White Scarf Women

United in White

By Lorna Oppedisano | Photography by Alice G. Patterson

It’s corny, but it’s true, Kelly Grace Smith warned before she began to tell the story.

It starts years ago, in the seventh grade at Jamesville-DeWitt Middle School. Auditions to seek out the Susan B. Anthony speech presenter had been held, the ambitious preteens’ ideas carefully weighed, and Kelly was chosen the winner. She took her spot at the podium. When she started speaking, she immediately had the attention of the audience. She finished talking, and the room erupted with applause.

“I just knew,” Kelly remembered, “I knew in that moment that I would need to use my voice in different ways to support people, because people could hear my voice, in the figurative and the literal sense.”

Kelly’s had different careers and experiences since — the key to a happy life and empowerment, she explained. She was in politics for a number of years, and eventually followed a calling to life coaching, a field she’s been in for the last two decades. Kelly’s also worked in media and is a published author.

Her latest project, White Scarf Women, was spurred by politics, but has little to do with it.

Considering Kelly’s own career in government, it’s no surprise that her daughter Audrey got involved with Hillary Clinton’s campaign in Florida, where the 25-year-old is working to earn a master’s degree in criminal justice. When the result of the presidential election was announced, Audrey was devastated, Kelly said. She had been through similar experiences and was familiar with the feeling of being shaken up by politics. She gave her daughter some advice.

“I said, ‘Well, the best way to move through this is to create something positive out of it,’” she remembered.

Kelly knew that more politicized efforts like Pantsuit Nation existed, but her aim was to unify all women, regardless of their voting history, beliefs or personal background.

She knew that women on both sides of the aisle were feeling angry and betrayed, but she also knew that they have “an infinite capacity to rise above challenges.” After all, she explained, they do it every day. Women have to make decisions and be flexible every day.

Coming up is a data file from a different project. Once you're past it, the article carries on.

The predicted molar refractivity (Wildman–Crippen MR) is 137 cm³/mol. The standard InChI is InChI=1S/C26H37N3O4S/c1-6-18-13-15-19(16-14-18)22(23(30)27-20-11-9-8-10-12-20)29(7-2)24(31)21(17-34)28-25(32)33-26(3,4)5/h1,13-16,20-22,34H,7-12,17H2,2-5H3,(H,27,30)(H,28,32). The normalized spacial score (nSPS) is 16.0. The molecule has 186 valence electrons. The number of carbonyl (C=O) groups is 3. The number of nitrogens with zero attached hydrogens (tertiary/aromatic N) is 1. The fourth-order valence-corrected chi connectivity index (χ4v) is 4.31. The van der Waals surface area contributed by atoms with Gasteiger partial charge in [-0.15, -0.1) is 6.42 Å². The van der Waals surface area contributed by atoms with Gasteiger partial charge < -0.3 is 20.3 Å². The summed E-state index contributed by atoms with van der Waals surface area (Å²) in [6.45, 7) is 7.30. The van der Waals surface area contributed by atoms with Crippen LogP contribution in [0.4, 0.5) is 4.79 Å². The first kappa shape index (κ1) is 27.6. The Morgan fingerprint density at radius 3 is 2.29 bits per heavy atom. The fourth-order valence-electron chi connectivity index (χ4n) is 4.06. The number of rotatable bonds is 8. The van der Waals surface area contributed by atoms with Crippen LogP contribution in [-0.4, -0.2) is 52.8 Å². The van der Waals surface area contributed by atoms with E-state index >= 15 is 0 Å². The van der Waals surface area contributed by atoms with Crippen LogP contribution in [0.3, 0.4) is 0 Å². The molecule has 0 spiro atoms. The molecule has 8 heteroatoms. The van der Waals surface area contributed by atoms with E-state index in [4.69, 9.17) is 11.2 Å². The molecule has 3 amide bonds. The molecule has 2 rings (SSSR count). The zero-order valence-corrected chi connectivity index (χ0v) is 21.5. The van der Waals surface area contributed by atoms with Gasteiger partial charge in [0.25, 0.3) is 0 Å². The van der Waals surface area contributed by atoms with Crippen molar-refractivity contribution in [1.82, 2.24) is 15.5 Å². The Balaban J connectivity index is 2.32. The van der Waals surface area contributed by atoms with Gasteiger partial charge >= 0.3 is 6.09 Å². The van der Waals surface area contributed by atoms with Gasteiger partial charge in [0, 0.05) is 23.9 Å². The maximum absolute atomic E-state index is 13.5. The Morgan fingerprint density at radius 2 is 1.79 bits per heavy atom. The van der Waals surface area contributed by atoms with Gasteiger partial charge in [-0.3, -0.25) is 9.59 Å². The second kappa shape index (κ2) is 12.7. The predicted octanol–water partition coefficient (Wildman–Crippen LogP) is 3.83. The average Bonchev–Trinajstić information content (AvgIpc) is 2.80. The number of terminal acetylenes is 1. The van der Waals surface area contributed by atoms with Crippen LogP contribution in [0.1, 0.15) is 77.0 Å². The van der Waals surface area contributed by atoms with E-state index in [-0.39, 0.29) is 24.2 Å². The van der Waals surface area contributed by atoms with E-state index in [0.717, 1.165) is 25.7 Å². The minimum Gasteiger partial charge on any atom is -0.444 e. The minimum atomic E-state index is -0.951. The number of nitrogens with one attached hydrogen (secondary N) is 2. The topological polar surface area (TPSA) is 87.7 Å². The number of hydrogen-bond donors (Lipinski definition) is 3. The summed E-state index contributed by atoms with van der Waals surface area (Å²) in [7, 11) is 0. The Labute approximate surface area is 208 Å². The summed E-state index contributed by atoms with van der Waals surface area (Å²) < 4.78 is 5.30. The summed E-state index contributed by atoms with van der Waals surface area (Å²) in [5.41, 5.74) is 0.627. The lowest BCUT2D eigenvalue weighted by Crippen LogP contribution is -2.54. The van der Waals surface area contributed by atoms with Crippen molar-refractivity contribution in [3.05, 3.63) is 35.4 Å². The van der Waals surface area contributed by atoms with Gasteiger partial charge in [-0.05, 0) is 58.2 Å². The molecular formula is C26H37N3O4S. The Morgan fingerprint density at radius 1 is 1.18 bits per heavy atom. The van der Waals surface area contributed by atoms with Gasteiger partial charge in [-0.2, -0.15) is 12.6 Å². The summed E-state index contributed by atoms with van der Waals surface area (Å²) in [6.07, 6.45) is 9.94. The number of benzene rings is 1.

The act of donning a white scarf — a symbol of “our shared respect, acceptance and value of one another” — is another conscious choice. In Tibet, a white scarf is given as an act of friendship, Kelly explained. She hopes that her White Scarf Women project will encourage women to support and empower themselves and each other.

“If we can’t do that, then don’t we become like the people — not just men, but the people in the world — who have dismissed or disrespected us just because we’re women?” she proposed.

When she was in public office, Kelly — the first woman to hold the position of Town Supervisor in DeWitt — became familiar with double standards held toward her because of her gender. When she was a candidate, she encountered words and actions that would not likely have been directed toward her male counterparts.

Issues that women face are more apparent now, Kelly said. While there’s still struggle, that struggle can transform into chance for something better.

“The thing about it is — and I teach this in my classes — one of the greatest tools you can ever develop is turning a challenge into an opportunity,” she said.

In this case, the challenge is to recognize differences and the opportunity is to rise above them, heal and move forward together.

For the White Scarf Women project, that movement is gradual for now. Kelly understands giving people the option to join the movement is important, and that some people still need time.

“It’s really corny,” she admitted again with a smile, “but I really think women can change the world when we grasp hold of things like this, and support women to really shift the culture.”

Women are impactful, Kelly explained. American women make a day-to-day difference in the world around them, and in turn, women around the world look to them as role models.

“So shouldn’t we be respecting and empowering women at the same time that we’re setting an example? Not as a burden; all we have to do is set an example,” Kelly said. “Let’s show the world this is who we are. Let’s show ourselves this is who we are.” SWM

To contact Kelly and learn more about White Scarf Women, visit kellygracesmith.com. 

One Thought to “White Scarf Women”

  1. “It’s really corny,” she admitted again with a smile, “but I really think women can change the world when we grasp hold of things like this, and support women to really shift the culture.””
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